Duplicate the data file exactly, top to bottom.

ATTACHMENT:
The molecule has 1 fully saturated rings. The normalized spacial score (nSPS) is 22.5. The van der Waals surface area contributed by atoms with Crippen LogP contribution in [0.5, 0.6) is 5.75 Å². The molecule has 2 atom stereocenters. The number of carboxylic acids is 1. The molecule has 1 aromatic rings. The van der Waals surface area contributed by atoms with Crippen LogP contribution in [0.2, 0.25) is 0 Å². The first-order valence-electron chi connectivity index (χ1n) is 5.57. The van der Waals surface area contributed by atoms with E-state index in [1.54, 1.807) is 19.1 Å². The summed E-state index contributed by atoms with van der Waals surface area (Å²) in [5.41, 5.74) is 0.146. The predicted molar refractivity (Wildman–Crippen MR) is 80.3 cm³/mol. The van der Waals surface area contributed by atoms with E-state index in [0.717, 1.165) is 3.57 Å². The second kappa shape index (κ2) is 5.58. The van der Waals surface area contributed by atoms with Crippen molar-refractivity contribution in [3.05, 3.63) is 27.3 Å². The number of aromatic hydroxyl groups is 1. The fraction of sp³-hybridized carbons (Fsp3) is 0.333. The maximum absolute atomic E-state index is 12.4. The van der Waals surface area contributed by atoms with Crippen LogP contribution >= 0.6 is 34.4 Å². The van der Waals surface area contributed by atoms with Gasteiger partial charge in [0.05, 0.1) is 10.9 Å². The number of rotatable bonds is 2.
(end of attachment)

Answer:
The molecule has 1 fully saturated rings. The normalized spacial score (nSPS) is 22.5. The van der Waals surface area contributed by atoms with Crippen LogP contribution in [0.5, 0.6) is 5.75 Å². The molecule has 2 atom stereocenters. The number of carboxylic acids is 1. The molecule has 1 aromatic rings. The van der Waals surface area contributed by atoms with Crippen LogP contribution in [0.2, 0.25) is 0 Å². The first-order valence-electron chi connectivity index (χ1n) is 5.57. The van der Waals surface area contributed by atoms with E-state index in [1.54, 1.807) is 19.1 Å². The summed E-state index contributed by atoms with van der Waals surface area (Å²) in [5.41, 5.74) is 0.146. The predicted molar refractivity (Wildman–Crippen MR) is 80.3 cm³/mol. The van der Waals surface area contributed by atoms with E-state index in [0.717, 1.165) is 3.57 Å². The second kappa shape index (κ2) is 5.58. The van der Waals surface area contributed by atoms with Crippen molar-refractivity contribution in [3.05, 3.63) is 27.3 Å². The number of aromatic hydroxyl groups is 1. The fraction of sp³-hybridized carbons (Fsp3) is 0.333. The maximum absolute atomic E-state index is 12.4. The van der Waals surface area contributed by atoms with Crippen LogP contribution >= 0.6 is 34.4 Å². The van der Waals surface area contributed by atoms with Gasteiger partial charge in [0.05, 0.1) is 10.9 Å². The number of rotatable bonds is 2.